Tight profit margins fuel fears of inflation


One of the great unknowns in forecasting inflation over the next few years is what will happen to the gap between the increase in prices manufacturers pay for materials and labour and the prices retailers pass on to customers.

According to the Bank of England's quarterly Inflation Report, released yesterday, this gap has yawned wide open during the past two years because of the dual nature of the recovery: the sunny fortunes of sectors involved in international trade and the clouds overhanging the UK economy.

While manufacturers have faced steep increases in their costs because of higher commodity prices, the fall in sterling and leap in import prices, retailers have not been able to pass higher prices on because of weak demand. Somewhere in the middle profit margins have been squeezed. They have probably now been squeezed as much as possible. Materials costs have been rising at double-digit rates since late last year, accompanied by only a gentle upward drift in retail prices.

Some details of precisely what is happening along the inflation pipeline were set out in the Inflation Report and have also been charted in a recent paper by City economists at UBS. According to the Bank of England, labour costs per unit of output account for about half of manufacturers' costs; materials and fuels a quarter, imports of finished manufactures a tenth, and services the rest. The total import content of non-labour costs is nearly 45 per cent. Unit wage costs fell throughout 1994 and rose in the first quarter of this year.

The most intense pressure, however, has come from materials and fuels, whose costs rose 11.3 per cent in the year to the second quarter and contributed 2.5 percentage points to a 3.6 per cent increase in unit costs excluding labour. The next biggest contribution came from prices of imported finished manufactures. By contrast, the cost of bought-in services was flat in the 12 months to June.

The impact has been to take growth in total costs in manufacturing up to about 5 per cent year-on-year, in marked contrast to the early part of last year, when costs fell slightly.

The rise in industrial costs has led manufacturers to increase prices at the factory gate, but at a slower rate, putting pressure on margins. In the year to June factory-gate prices were up 4.2 per cent. Excluding volatile food, drink, tobacco and petroleum products, underlying prices increased 4.8 per cent, the highest in more than four years. However, the rises have been showing signs of moderating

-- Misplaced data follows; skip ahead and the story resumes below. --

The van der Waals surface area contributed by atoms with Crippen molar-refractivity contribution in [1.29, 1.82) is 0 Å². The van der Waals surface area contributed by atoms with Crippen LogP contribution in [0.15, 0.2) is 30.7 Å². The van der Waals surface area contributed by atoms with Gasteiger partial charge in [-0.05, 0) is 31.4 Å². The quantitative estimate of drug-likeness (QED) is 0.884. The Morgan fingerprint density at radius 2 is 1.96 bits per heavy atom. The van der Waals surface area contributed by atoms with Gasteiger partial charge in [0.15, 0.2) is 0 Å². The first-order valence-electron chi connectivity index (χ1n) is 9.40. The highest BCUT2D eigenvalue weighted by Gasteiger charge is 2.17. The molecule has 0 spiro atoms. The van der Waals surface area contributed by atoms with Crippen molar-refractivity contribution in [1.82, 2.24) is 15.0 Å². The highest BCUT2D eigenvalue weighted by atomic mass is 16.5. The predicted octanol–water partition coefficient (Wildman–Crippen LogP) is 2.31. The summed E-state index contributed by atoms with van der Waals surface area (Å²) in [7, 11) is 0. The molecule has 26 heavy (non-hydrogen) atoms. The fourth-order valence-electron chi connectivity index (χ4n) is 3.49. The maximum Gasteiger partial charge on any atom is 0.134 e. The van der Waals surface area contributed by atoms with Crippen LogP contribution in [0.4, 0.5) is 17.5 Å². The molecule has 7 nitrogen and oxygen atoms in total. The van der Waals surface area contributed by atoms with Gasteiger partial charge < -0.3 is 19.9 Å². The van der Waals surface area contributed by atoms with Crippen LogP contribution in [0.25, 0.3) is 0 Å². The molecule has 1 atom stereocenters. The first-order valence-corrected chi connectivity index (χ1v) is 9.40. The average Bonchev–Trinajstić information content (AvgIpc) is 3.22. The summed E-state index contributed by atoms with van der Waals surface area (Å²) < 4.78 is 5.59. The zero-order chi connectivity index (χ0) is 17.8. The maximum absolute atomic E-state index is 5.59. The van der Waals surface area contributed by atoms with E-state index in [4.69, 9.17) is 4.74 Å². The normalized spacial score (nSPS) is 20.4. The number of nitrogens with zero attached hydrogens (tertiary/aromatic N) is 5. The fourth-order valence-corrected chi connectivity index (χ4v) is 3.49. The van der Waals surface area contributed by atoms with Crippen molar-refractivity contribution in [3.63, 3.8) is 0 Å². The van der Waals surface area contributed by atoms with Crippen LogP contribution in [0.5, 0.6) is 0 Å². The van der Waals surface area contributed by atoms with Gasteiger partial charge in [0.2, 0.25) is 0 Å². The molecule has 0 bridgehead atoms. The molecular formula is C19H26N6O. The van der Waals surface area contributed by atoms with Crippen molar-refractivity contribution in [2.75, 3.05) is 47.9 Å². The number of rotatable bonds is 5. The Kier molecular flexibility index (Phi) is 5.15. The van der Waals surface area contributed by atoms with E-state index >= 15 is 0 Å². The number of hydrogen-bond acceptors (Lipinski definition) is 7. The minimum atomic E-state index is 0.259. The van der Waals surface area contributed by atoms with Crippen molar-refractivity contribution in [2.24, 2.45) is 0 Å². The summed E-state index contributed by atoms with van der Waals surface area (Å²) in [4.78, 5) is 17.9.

The pressure on margins further down the distribution chain has generally been more intense. Retail price inflation has risen from a trough of 2.2 per cent last September to 3.5 per cent in June. During the same months producer output price inflation has climbed from 2.3 per cent to 4.2 per cent, and up from 2.1 per cent to 4.8 per cent on the underlying measure.

According to the UBS study, distributors' margins, which soared during the 1980s, have fallen from their 1990 peak. The data indicates the fall has been modest, although distribution includes hotels, restaurants and wholesalers as well as retailers. For retailers alone the squeeze on profit margins has been more severe. The Bank of England puts the rise in retail costs in the year to the first quarter at 4 per cent, with a 1.9 per cent increase in underlying prices.

The downward trend in retail margins has lasted now for two and a half years. How much longer can margins fall, both in industry and on the high street? There are signs it is ending. Verdict, the retail researchers, reported earlier this week that the big supermarket chains have been rebuilding their margins during the past three months.

The stores have passed on more of the inflationary pressure to their customers, opting for loyalty schemes rather than price competition.

The Inflation Report concludes: ''Firms may try to restore domestic margins by increasing prices instead of bearing down harder on costs.'' Mervyn King, the Bank of England's chief economist, says it would not be surprised to see a cyclical recovery in margins.

The danger in this is that it removes a safety valve for containing the inflationary impulse of higher commodity prices and the weak exchange rate. There were no subsequent second-round effects from the pound's fall in 1992 because profit margins were at a peak and had plenty of room to fall. According to Mr King, the fact margins have been squeezed as much as they can ''must increase the risk of second-round effects on prices and wages''. That would mean higher inflation in the short run, and over the longer term too if monetary policy were not tightened sufficiently.

Profit margins are not the only influence on inflation. But they are important because the end of the profit squeeze on retailers and manufacturers selling to the home market means the Bank and the Chancellor of the Exchequer cannot dismiss price increases along the inflation pipeline as a one-off effect of the weak pound. This is not 1992. There is a risk this time that imported price rises will metamorphose into a classic British inflation cycle.

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